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I am trying to assign a SQL Server database role to a user who just needs to be able to see data across all tables.
I was wondering what is the difference between db_datareader and db_denydatawriter?
From the documentation I don't seem to realize any difference.

Thanks,

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I am trying to assign a SQL Server database role to a user who just needs to be able to see data across all tables.

You should only make him a member of db_datareader.

By default, any newly created user has no permissions at all (unless you grant something to public or the corresponding login has some permissions at the server level: for example, view any definition at the server level implies view definition at database level once the login is mapped to a database).

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  • This also includes system tables
    – clifton_h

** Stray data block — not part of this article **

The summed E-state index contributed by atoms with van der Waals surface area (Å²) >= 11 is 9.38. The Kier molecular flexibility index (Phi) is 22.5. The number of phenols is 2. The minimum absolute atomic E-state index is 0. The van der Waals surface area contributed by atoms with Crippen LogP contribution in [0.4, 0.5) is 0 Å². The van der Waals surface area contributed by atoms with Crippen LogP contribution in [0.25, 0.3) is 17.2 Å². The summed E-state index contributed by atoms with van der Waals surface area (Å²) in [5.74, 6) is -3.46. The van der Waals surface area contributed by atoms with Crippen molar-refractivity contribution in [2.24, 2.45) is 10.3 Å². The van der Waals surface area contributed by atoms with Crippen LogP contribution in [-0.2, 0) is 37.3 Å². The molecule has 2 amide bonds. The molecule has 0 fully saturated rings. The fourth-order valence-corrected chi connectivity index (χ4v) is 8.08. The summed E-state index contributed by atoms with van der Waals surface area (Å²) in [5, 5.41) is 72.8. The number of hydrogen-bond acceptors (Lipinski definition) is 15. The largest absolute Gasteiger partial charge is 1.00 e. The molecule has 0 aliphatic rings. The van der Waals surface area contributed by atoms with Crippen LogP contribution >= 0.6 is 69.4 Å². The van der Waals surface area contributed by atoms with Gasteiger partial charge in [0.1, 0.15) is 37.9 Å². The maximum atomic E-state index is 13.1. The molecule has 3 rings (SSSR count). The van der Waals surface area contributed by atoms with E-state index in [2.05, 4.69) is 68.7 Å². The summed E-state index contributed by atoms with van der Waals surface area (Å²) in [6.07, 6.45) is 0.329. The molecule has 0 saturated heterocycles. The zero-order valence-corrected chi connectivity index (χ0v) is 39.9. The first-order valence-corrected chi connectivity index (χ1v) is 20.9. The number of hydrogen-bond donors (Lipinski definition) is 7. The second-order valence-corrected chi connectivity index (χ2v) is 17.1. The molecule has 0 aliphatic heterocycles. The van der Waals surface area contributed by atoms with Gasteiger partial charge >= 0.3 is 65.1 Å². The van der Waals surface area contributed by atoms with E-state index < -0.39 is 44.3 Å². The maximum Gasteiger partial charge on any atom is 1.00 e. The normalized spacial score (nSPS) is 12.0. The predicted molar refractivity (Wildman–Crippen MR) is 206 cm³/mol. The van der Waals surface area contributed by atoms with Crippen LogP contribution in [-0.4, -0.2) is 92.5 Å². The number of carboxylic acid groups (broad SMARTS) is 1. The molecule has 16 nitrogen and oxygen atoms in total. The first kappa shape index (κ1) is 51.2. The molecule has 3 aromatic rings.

Sep 26 '18 at 16:22
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I think a real-world example of when you would use the db_denydatawriter role will help.

One of my clients has a third-party vendor assisting with a long-term (2-year), fixed scope project. The vendor will be working on the client's domain during the project. For file sharing purposes, the vendor's AD users accounts were made part of an existing AD security group. We use that same AD security group to grant database access in SQL Server.

We don't want the vendor to be able to make any changes to the database, but we do want them to have the same read access as the other members of the AD security group.

We easily accomplished this by adding the individual vendor AD user accounts to the db_denydatawriter role.


A good rule of thumb is if you're not sure which role you need, you probably need db_datareader. The use cases for db_denydatawriter are far more specialized.

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